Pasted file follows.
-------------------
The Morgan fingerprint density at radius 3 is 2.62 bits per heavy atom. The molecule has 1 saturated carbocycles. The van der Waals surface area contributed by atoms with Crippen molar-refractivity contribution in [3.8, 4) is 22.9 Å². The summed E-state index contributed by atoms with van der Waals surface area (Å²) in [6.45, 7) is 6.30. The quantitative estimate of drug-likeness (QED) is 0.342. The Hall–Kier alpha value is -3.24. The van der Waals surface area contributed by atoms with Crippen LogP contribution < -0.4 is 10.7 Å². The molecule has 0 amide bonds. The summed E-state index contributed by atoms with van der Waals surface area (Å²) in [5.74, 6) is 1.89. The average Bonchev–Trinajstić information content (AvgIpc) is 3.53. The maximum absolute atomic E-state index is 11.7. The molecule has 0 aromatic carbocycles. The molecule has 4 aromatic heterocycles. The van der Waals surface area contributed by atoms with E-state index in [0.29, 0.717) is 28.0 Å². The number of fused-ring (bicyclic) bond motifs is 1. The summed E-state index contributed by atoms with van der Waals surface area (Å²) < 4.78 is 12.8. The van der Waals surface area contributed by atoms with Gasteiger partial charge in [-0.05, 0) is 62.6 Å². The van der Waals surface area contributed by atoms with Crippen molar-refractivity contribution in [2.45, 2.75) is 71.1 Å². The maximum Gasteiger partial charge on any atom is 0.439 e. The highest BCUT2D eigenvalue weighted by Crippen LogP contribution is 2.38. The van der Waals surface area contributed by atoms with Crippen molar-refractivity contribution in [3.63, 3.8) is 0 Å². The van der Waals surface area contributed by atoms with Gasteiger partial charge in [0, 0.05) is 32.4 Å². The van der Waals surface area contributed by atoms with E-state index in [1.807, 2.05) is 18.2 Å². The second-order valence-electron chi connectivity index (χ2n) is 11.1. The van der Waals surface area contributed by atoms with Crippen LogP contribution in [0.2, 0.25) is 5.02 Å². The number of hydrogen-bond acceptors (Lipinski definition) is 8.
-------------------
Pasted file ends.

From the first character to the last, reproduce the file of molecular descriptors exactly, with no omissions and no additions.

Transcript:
The Morgan fingerprint density at radius 3 is 2.62 bits per heavy atom. The molecule has 1 saturated carbocycles. The van der Waals surface area contributed by atoms with Crippen molar-refractivity contribution in [3.8, 4) is 22.9 Å². The summed E-state index contributed by atoms with van der Waals surface area (Å²) in [6.45, 7) is 6.30. The quantitative estimate of drug-likeness (QED) is 0.342. The Hall–Kier alpha value is -3.24. The van der Waals surface area contributed by atoms with Crippen LogP contribution < -0.4 is 10.7 Å². The molecule has 0 amide bonds. The summed E-state index contributed by atoms with van der Waals surface area (Å²) in [5.74, 6) is 1.89. The average Bonchev–Trinajstić information content (AvgIpc) is 3.53. The maximum absolute atomic E-state index is 11.7. The molecule has 0 aromatic carbocycles. The molecule has 4 aromatic heterocycles. The van der Waals surface area contributed by atoms with E-state index in [0.29, 0.717) is 28.0 Å². The number of fused-ring (bicyclic) bond motifs is 1. The summed E-state index contributed by atoms with van der Waals surface area (Å²) < 4.78 is 12.8. The van der Waals surface area contributed by atoms with Gasteiger partial charge in [-0.05, 0) is 62.6 Å². The van der Waals surface area contributed by atoms with Crippen molar-refractivity contribution in [2.45, 2.75) is 71.1 Å². The maximum Gasteiger partial charge on any atom is 0.439 e. The highest BCUT2D eigenvalue weighted by Crippen LogP contribution is 2.38. The van der Waals surface area contributed by atoms with Crippen molar-refractivity contribution in [3.63, 3.8) is 0 Å². The van der Waals surface area contributed by atoms with Gasteiger partial charge in [0, 0.05) is 32.4 Å². The van der Waals surface area contributed by atoms with E-state index in [1.807, 2.05) is 18.2 Å². The second-order valence-electron chi connectivity index (χ2n) is 11.1. The van der Waals surface area contributed by atoms with Crippen LogP contribution in [0.2, 0.25) is 5.02 Å². The number of hydrogen-bond acceptors (Lipinski definition) is 8.